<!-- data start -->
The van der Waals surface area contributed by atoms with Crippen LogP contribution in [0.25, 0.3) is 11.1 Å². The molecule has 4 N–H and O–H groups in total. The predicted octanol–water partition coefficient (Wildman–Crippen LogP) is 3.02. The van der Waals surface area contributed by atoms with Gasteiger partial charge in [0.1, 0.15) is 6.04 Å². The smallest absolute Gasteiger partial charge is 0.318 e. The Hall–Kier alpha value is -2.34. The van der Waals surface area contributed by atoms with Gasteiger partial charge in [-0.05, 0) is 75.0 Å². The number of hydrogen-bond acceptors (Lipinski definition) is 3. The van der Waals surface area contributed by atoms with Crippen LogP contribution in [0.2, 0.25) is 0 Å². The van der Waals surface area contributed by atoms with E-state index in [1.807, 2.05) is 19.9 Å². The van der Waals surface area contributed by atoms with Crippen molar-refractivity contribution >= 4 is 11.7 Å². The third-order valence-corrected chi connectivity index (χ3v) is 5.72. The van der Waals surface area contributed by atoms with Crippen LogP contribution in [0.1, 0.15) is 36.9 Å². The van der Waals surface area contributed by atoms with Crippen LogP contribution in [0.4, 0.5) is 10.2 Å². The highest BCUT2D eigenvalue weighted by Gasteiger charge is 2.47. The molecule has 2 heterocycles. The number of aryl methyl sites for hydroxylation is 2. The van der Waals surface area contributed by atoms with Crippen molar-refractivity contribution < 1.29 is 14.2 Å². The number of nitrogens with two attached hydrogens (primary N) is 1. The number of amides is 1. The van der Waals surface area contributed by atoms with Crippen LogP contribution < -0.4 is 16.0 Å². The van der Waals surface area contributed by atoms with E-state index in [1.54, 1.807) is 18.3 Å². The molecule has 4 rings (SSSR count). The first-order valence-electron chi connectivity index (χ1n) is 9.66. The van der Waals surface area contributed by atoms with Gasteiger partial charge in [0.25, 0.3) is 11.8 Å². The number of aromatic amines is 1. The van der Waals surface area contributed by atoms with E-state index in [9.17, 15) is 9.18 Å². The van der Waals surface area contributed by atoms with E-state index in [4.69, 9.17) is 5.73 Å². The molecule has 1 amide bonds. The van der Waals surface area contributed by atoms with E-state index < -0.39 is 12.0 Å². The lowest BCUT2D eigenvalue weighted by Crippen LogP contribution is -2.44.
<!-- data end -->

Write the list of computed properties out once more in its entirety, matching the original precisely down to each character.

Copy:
The van der Waals surface area contributed by atoms with Crippen LogP contribution in [0.25, 0.3) is 11.1 Å². The molecule has 4 N–H and O–H groups in total. The predicted octanol–water partition coefficient (Wildman–Crippen LogP) is 3.02. The van der Waals surface area contributed by atoms with Gasteiger partial charge in [0.1, 0.15) is 6.04 Å². The smallest absolute Gasteiger partial charge is 0.318 e. The Hall–Kier alpha value is -2.34. The van der Waals surface area contributed by atoms with Gasteiger partial charge in [-0.05, 0) is 75.0 Å². The number of hydrogen-bond acceptors (Lipinski definition) is 3. The van der Waals surface area contributed by atoms with Crippen LogP contribution in [0.2, 0.25) is 0 Å². The van der Waals surface area contributed by atoms with E-state index in [1.807, 2.05) is 19.9 Å². The van der Waals surface area contributed by atoms with Crippen molar-refractivity contribution >= 4 is 11.7 Å². The third-order valence-corrected chi connectivity index (χ3v) is 5.72. The van der Waals surface area contributed by atoms with Crippen LogP contribution in [0.1, 0.15) is 36.9 Å². The van der Waals surface area contributed by atoms with Crippen LogP contribution in [0.4, 0.5) is 10.2 Å². The highest BCUT2D eigenvalue weighted by Gasteiger charge is 2.47. The molecule has 2 heterocycles. The number of aryl methyl sites for hydroxylation is 2. The van der Waals surface area contributed by atoms with Crippen molar-refractivity contribution < 1.29 is 14.2 Å². The number of nitrogens with two attached hydrogens (primary N) is 1. The number of amides is 1. The van der Waals surface area contributed by atoms with Crippen LogP contribution < -0.4 is 16.0 Å². The van der Waals surface area contributed by atoms with E-state index in [1.54, 1.807) is 18.3 Å². The molecule has 4 rings (SSSR count). The first-order valence-electron chi connectivity index (χ1n) is 9.66. The van der Waals surface area contributed by atoms with Gasteiger partial charge in [0.25, 0.3) is 11.8 Å². The number of aromatic amines is 1. The van der Waals surface area contributed by atoms with E-state index in [9.17, 15) is 9.18 Å². The van der Waals surface area contributed by atoms with E-state index in [4.69, 9.17) is 5.73 Å². The molecule has 1 amide bonds. The van der Waals surface area contributed by atoms with E-state index < -0.39 is 12.0 Å². The lowest BCUT2D eigenvalue weighted by Crippen LogP contribution is -2.44.